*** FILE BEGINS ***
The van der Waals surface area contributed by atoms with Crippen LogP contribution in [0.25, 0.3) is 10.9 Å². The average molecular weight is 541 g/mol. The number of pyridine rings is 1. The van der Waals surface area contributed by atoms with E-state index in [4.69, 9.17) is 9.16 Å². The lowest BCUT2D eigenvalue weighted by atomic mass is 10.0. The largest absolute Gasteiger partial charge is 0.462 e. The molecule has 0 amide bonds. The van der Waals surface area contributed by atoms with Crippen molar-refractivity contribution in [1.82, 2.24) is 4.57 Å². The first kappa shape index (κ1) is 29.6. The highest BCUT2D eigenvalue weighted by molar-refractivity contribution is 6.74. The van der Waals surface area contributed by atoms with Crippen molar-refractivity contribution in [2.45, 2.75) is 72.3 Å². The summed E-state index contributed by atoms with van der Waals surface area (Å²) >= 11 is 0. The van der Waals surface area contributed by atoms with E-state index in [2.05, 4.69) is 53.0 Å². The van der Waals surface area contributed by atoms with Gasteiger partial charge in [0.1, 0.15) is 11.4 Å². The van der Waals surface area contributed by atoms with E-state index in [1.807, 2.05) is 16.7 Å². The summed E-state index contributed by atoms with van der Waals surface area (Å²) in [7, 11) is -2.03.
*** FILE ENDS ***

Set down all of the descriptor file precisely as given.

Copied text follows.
The van der Waals surface area contributed by atoms with Crippen LogP contribution in [0.25, 0.3) is 10.9 Å². The average molecular weight is 541 g/mol. The number of pyridine rings is 1. The van der Waals surface area contributed by atoms with E-state index in [4.69, 9.17) is 9.16 Å². The lowest BCUT2D eigenvalue weighted by atomic mass is 10.0. The largest absolute Gasteiger partial charge is 0.462 e. The molecule has 0 amide bonds. The van der Waals surface area contributed by atoms with Crippen molar-refractivity contribution in [1.82, 2.24) is 4.57 Å². The first kappa shape index (κ1) is 29.6. The highest BCUT2D eigenvalue weighted by molar-refractivity contribution is 6.74. The van der Waals surface area contributed by atoms with Crippen molar-refractivity contribution in [2.45, 2.75) is 72.3 Å². The summed E-state index contributed by atoms with van der Waals surface area (Å²) >= 11 is 0. The van der Waals surface area contributed by atoms with E-state index in [2.05, 4.69) is 53.0 Å². The van der Waals surface area contributed by atoms with Gasteiger partial charge in [0.1, 0.15) is 11.4 Å². The van der Waals surface area contributed by atoms with E-state index in [1.807, 2.05) is 16.7 Å². The summed E-state index contributed by atoms with van der Waals surface area (Å²) in [7, 11) is -2.03.